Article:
SAN FRANCISCO—Large, slimy purple blobs have invaded East Bay beaches and waterways, a phenomenon experts believe could be the result of unseasonably warm coastal water temperatures.
The slugs, known as California sea hares, have been especially abundant in Crab Cove in Alameda and Miller Knox Regional Park in Richmond. Lake Merritt in Oakland and Tomales Bay in Marin County are also among some of the notable locales that have been affected.
“We are getting calls from the public asking what the heck is this big weird purple blob,” said Carolyn Jones, a spokeswoman for the East Bay Regional Park District. “It’s native to our area. It’s not endangered, but they are rarely seen other than an occasional one here or there.”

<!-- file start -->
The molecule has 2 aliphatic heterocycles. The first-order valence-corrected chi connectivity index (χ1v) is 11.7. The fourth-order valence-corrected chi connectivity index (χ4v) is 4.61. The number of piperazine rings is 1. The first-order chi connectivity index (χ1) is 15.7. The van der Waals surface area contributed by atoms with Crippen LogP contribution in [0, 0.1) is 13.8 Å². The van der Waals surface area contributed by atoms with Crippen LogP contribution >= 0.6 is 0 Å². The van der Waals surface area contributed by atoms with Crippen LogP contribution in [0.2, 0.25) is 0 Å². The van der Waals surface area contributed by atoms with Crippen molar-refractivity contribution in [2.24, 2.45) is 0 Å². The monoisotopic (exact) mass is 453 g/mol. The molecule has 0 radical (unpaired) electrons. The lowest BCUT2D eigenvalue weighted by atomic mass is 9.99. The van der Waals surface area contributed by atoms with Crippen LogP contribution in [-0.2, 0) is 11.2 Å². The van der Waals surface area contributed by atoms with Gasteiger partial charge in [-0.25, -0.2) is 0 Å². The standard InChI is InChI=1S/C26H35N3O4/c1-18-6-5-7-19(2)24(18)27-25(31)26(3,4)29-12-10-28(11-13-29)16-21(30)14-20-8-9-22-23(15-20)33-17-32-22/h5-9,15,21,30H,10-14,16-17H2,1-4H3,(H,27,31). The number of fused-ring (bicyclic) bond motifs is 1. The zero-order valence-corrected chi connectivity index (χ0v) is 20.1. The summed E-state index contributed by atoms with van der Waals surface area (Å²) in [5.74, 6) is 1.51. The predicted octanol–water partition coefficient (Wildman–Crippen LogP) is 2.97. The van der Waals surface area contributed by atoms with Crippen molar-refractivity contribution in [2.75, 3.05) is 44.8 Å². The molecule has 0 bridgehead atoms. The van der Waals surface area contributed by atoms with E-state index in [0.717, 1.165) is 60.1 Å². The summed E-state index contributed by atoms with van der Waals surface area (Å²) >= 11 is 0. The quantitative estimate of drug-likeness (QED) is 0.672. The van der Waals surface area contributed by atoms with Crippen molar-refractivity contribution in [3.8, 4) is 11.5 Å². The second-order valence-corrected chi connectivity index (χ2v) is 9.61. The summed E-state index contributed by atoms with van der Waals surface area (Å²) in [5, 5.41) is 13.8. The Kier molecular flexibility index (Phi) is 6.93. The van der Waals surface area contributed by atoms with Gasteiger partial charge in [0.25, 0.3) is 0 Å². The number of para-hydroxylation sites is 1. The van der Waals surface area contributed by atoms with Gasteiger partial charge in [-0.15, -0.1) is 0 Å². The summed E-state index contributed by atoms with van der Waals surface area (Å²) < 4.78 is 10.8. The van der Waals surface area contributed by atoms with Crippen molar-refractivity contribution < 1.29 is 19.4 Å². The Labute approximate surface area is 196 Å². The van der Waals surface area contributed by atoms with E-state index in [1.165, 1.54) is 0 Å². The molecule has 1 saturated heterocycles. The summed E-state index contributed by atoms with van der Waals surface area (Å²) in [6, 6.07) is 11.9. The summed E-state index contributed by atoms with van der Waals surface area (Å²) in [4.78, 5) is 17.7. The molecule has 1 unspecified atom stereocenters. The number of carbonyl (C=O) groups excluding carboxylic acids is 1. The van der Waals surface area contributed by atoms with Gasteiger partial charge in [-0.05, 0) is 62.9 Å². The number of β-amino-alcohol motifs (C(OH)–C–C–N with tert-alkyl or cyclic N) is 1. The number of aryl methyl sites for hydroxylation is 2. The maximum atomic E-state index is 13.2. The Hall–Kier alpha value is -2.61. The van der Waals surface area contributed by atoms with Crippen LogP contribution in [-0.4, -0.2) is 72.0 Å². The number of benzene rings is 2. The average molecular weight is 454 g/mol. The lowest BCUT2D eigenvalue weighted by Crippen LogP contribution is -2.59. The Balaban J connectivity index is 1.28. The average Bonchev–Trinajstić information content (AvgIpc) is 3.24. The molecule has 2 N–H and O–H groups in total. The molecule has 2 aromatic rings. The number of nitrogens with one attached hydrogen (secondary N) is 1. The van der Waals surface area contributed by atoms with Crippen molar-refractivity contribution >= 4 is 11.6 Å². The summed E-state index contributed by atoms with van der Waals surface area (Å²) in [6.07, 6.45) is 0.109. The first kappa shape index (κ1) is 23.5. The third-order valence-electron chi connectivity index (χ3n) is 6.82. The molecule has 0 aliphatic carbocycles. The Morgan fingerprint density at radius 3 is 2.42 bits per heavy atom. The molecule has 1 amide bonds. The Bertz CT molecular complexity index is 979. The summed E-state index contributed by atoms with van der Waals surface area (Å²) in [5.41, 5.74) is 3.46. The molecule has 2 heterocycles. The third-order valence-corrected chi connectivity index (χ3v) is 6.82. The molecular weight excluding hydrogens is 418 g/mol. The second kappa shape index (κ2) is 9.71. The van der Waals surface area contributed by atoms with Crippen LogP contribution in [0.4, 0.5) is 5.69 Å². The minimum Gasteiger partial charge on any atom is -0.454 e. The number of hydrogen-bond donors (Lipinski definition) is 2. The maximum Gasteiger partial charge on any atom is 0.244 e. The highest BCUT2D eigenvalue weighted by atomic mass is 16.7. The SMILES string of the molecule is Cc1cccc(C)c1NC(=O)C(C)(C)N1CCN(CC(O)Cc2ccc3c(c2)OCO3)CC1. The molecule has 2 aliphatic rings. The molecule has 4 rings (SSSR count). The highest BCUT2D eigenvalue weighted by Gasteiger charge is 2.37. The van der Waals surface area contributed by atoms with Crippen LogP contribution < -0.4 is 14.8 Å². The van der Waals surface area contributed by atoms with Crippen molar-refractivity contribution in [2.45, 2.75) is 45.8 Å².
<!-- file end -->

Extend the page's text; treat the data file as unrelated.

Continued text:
Though the sea hares can grow as large as 30 inches in length and 15 pounds, the ones that have been discovered in the East Bay have not been fully grown.
Though a precise number has not been drafted for the giant sea slugs, they have been spotted in groups as large as a dozen or more, a phenomenon that has allowed local beach goers to marvel at their size and brilliant coloration.
The sea hares, though full of ink, do not present any harm to humans.